A new study, published in the Proceedings of the National Academy of Sciences, reveals that Jupiter may be the oldest planet in the solar system. The latest research states that the gas-giant planet might have formed just a million years after Sun, which means Jupiter is approximately 50 million years older compared to Earth.
The study was carried out by an international group of researchers from Lawrence Livermore National Laboratory (LLNL) and Institut fur Planetologie at the University of Munster in Germany. They revealed that they used isotope signatures of meteorites to conclude the age of the planet as they did not have the lack of Jupiter.
"We do not have any samples from Jupiter, in contrast to other bodies like the Earth, Mars, the moon and asteroids," Thomas Kruijer, the lead author of the paper and a researcher at LLNL, stated in a press release.
A report by Popular Mechanics revealed that the space rock samples that were examined by the researchers could be grouped into two different isotope signatures. The meteorite samples were formed in two different types of clouds comprising of dust and gas due to their different composition. These clouds remained separated between 1 million and 3-4 million years after the solar system formed.
The team of researchers showed that the formation of Jupiter was the source of these two different sources of meteorites. The newly-formed planet had then cleared a path through the debris surrounding Sun.
The scientists demonstrated through their models and said that these two distinct sources of meteorites came from the formation of Jupiter. The new planet then cleared the accretion disk, a path through dust and debris that surround Sun.
According to reports, the birth of Sun took place around 4.6 billion years ago as per the evolution timeline of the solar system. The Sun was surrounded by the accretion disk comprising of ice, gas and rock. The rocky core of gas-giant Jupiter was formed just around a million years after Sun's first light, which cut a gap in the accretion disk following its orbit.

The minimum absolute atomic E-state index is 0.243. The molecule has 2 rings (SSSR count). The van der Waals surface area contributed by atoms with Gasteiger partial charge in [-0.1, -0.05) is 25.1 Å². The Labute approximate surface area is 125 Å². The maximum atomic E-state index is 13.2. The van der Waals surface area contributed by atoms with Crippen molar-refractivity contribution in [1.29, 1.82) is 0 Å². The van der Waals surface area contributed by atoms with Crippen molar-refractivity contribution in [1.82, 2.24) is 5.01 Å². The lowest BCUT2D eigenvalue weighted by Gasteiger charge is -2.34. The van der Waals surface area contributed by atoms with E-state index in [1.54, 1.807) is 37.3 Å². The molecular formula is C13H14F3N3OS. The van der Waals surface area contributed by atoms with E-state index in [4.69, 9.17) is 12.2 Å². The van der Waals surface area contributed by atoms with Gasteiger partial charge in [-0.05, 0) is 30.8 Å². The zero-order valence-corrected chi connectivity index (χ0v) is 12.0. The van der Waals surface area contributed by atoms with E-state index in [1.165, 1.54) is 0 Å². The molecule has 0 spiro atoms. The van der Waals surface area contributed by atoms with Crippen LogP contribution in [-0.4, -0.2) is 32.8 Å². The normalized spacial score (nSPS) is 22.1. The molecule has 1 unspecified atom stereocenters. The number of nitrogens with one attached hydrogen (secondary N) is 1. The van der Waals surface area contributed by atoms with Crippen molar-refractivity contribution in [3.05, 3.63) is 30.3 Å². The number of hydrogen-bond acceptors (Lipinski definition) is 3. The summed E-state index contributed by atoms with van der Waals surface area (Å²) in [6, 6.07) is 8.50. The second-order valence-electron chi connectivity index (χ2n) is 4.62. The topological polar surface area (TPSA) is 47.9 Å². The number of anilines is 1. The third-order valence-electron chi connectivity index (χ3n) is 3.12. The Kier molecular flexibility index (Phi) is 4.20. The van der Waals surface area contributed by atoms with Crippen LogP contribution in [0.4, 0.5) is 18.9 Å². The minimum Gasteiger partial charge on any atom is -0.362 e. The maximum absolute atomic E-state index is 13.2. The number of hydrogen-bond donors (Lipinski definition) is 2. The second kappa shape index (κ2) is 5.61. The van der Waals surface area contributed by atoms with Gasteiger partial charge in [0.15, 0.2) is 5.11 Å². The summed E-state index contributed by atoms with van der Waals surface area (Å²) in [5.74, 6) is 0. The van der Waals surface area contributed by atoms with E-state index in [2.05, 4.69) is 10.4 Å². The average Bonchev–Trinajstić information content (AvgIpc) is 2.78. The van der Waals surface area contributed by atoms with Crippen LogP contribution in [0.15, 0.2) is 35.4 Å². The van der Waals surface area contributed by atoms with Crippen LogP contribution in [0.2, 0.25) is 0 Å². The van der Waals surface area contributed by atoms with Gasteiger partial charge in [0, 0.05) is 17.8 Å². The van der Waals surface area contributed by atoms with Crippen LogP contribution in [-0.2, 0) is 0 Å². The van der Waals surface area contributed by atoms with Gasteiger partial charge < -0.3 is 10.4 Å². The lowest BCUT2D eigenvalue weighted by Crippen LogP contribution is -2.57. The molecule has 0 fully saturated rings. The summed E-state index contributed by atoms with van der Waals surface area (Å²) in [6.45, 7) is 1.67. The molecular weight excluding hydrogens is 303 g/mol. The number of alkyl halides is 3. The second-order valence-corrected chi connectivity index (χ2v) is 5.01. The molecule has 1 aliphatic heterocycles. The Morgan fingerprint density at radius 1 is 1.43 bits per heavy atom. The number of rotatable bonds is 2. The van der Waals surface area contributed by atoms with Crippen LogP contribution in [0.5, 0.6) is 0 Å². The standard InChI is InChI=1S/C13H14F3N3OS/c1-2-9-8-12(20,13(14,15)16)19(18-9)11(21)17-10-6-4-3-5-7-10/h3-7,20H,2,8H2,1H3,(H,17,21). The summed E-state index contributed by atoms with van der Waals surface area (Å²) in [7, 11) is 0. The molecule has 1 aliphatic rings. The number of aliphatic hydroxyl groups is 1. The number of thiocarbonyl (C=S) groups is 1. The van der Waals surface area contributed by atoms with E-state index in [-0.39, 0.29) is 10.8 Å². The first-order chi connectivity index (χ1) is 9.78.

After Jupiter evolved, the formation of more planets started taking place just like the space rocks in the inner and outer parts of the disk. The asteroids that were formed beyond Jupiter around 4.5 billion years later were shoved into the asteroid belt by gas giants and then collided with each other.
When the bits of these space rocks started shattering, some of them reached Earth and were examined by the scientists.
"Jupiter is the oldest planet in the solar system, and its solid core formed well before the solar nebula gas dissipated, consistent with the core accretion model for giant planet formation," Kruijer said.
Saturn involved the growth of large solid cores of about 10 to 20 Earth masses, followed by the accumulation of gas onto these cores. So, the conclusion was the gas-giant cores must have formed before dissipation of the solar nebula, the gaseous circumstellar disc surrounding the young Sun, which occurred between 1 million years and 10 million years after the solar system formed.
"Our measurements show that the growth of Jupiter can be dated using the distinct genetic heritage and formation times of meteorites," Kruijer added.